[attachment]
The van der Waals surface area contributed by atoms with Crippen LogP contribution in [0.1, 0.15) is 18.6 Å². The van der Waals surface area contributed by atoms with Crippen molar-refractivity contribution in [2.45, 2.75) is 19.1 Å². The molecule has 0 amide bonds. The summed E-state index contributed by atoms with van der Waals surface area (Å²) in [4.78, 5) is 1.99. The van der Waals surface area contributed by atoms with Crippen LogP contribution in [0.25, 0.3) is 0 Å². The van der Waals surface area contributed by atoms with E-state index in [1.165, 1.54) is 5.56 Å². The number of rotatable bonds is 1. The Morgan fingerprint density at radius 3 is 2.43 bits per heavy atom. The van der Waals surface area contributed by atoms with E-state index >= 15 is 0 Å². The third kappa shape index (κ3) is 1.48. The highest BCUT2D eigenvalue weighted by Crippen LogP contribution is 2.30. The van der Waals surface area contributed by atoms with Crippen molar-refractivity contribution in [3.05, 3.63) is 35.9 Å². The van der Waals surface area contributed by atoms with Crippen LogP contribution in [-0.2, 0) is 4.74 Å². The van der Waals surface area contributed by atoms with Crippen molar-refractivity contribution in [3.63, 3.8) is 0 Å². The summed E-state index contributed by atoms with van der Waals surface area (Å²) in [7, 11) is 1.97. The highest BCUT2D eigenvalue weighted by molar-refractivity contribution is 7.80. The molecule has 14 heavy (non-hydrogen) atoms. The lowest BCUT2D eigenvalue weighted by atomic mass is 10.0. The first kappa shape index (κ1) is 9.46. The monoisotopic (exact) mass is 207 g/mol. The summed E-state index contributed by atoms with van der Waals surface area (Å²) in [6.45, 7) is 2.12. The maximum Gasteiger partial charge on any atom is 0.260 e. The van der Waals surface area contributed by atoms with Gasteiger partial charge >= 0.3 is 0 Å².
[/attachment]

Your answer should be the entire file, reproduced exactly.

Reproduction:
The van der Waals surface area contributed by atoms with Crippen LogP contribution in [0.1, 0.15) is 18.6 Å². The van der Waals surface area contributed by atoms with Crippen molar-refractivity contribution in [2.45, 2.75) is 19.1 Å². The molecule has 0 amide bonds. The summed E-state index contributed by atoms with van der Waals surface area (Å²) in [4.78, 5) is 1.99. The van der Waals surface area contributed by atoms with Crippen LogP contribution in [0.25, 0.3) is 0 Å². The van der Waals surface area contributed by atoms with E-state index in [1.165, 1.54) is 5.56 Å². The number of rotatable bonds is 1. The Morgan fingerprint density at radius 3 is 2.43 bits per heavy atom. The van der Waals surface area contributed by atoms with E-state index >= 15 is 0 Å². The third kappa shape index (κ3) is 1.48. The highest BCUT2D eigenvalue weighted by Crippen LogP contribution is 2.30. The van der Waals surface area contributed by atoms with Crippen molar-refractivity contribution in [3.05, 3.63) is 35.9 Å². The van der Waals surface area contributed by atoms with Crippen LogP contribution in [-0.2, 0) is 4.74 Å². The van der Waals surface area contributed by atoms with Crippen molar-refractivity contribution in [3.63, 3.8) is 0 Å². The summed E-state index contributed by atoms with van der Waals surface area (Å²) in [7, 11) is 1.97. The highest BCUT2D eigenvalue weighted by molar-refractivity contribution is 7.80. The molecule has 14 heavy (non-hydrogen) atoms. The lowest BCUT2D eigenvalue weighted by atomic mass is 10.0. The first kappa shape index (κ1) is 9.46. The monoisotopic (exact) mass is 207 g/mol. The summed E-state index contributed by atoms with van der Waals surface area (Å²) in [6.45, 7) is 2.12. The maximum Gasteiger partial charge on any atom is 0.260 e. The van der Waals surface area contributed by atoms with Gasteiger partial charge >= 0.3 is 0 Å².